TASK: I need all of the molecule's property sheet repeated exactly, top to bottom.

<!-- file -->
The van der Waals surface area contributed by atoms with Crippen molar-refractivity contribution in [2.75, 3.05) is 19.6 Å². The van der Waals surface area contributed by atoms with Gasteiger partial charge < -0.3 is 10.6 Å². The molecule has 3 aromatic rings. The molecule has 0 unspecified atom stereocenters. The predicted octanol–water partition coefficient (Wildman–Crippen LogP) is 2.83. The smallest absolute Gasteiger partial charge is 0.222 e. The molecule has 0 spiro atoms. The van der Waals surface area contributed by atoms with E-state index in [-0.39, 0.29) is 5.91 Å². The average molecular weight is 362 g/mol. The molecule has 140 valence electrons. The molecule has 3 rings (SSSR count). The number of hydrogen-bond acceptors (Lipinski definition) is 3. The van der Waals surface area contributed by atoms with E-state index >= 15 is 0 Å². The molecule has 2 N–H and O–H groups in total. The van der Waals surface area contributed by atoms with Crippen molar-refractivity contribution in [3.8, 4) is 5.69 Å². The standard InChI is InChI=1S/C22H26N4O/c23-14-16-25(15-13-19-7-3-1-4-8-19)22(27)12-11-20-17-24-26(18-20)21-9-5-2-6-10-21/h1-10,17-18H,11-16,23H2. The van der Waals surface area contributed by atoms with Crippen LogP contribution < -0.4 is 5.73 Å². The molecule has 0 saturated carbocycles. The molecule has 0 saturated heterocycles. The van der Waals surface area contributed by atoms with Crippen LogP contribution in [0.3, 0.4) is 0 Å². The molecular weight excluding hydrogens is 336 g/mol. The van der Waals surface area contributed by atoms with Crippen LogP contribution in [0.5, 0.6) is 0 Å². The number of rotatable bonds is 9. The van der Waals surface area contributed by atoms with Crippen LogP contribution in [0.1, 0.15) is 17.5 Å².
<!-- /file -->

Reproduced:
The van der Waals surface area contributed by atoms with Crippen molar-refractivity contribution in [2.75, 3.05) is 19.6 Å². The van der Waals surface area contributed by atoms with Gasteiger partial charge < -0.3 is 10.6 Å². The molecule has 3 aromatic rings. The molecule has 0 unspecified atom stereocenters. The predicted octanol–water partition coefficient (Wildman–Crippen LogP) is 2.83. The smallest absolute Gasteiger partial charge is 0.222 e. The molecule has 0 spiro atoms. The van der Waals surface area contributed by atoms with E-state index in [-0.39, 0.29) is 5.91 Å². The average molecular weight is 362 g/mol. The molecule has 140 valence electrons. The molecule has 3 rings (SSSR count). The number of hydrogen-bond acceptors (Lipinski definition) is 3. The van der Waals surface area contributed by atoms with E-state index >= 15 is 0 Å². The molecule has 2 N–H and O–H groups in total. The van der Waals surface area contributed by atoms with Crippen molar-refractivity contribution in [3.8, 4) is 5.69 Å². The standard InChI is InChI=1S/C22H26N4O/c23-14-16-25(15-13-19-7-3-1-4-8-19)22(27)12-11-20-17-24-26(18-20)21-9-5-2-6-10-21/h1-10,17-18H,11-16,23H2. The van der Waals surface area contributed by atoms with Crippen LogP contribution < -0.4 is 5.73 Å². The molecule has 0 saturated carbocycles. The molecule has 0 saturated heterocycles. The van der Waals surface area contributed by atoms with Crippen LogP contribution in [0.3, 0.4) is 0 Å². The molecular weight excluding hydrogens is 336 g/mol. The van der Waals surface area contributed by atoms with Crippen LogP contribution in [0.5, 0.6) is 0 Å². The number of rotatable bonds is 9. The van der Waals surface area contributed by atoms with Crippen LogP contribution in [0.1, 0.15) is 17.5 Å².